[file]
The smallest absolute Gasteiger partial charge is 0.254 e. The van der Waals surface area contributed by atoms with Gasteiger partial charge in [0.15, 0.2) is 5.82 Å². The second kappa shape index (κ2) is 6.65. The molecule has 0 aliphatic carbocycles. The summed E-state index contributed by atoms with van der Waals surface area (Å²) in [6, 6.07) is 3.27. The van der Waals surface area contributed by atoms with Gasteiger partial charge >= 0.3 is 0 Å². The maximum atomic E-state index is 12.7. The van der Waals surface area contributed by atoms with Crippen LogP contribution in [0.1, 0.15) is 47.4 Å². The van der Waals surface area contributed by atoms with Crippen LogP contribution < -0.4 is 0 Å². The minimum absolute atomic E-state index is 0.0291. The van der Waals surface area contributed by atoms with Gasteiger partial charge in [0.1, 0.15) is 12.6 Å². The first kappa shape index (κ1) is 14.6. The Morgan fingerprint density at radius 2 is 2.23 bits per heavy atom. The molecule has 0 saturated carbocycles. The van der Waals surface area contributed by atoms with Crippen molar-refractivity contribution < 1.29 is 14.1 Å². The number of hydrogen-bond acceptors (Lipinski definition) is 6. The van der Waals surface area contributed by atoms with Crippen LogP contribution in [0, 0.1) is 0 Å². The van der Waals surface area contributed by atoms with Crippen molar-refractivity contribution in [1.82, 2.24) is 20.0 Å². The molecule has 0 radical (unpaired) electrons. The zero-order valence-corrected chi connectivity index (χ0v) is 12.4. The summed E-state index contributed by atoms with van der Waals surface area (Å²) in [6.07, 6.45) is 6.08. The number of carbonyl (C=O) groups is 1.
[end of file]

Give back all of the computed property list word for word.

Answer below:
The smallest absolute Gasteiger partial charge is 0.254 e. The van der Waals surface area contributed by atoms with Gasteiger partial charge in [0.15, 0.2) is 5.82 Å². The second kappa shape index (κ2) is 6.65. The molecule has 0 aliphatic carbocycles. The summed E-state index contributed by atoms with van der Waals surface area (Å²) in [6, 6.07) is 3.27. The van der Waals surface area contributed by atoms with Gasteiger partial charge >= 0.3 is 0 Å². The maximum atomic E-state index is 12.7. The van der Waals surface area contributed by atoms with Crippen LogP contribution in [0.1, 0.15) is 47.4 Å². The van der Waals surface area contributed by atoms with Crippen LogP contribution < -0.4 is 0 Å². The minimum absolute atomic E-state index is 0.0291. The van der Waals surface area contributed by atoms with Gasteiger partial charge in [0.1, 0.15) is 12.6 Å². The first kappa shape index (κ1) is 14.6. The Morgan fingerprint density at radius 2 is 2.23 bits per heavy atom. The molecule has 0 saturated carbocycles. The van der Waals surface area contributed by atoms with Crippen molar-refractivity contribution < 1.29 is 14.1 Å². The number of hydrogen-bond acceptors (Lipinski definition) is 6. The van der Waals surface area contributed by atoms with Crippen LogP contribution in [0, 0.1) is 0 Å². The van der Waals surface area contributed by atoms with Crippen molar-refractivity contribution in [1.82, 2.24) is 20.0 Å². The molecule has 0 radical (unpaired) electrons. The zero-order valence-corrected chi connectivity index (χ0v) is 12.4. The summed E-state index contributed by atoms with van der Waals surface area (Å²) in [6.07, 6.45) is 6.08. The number of carbonyl (C=O) groups is 1.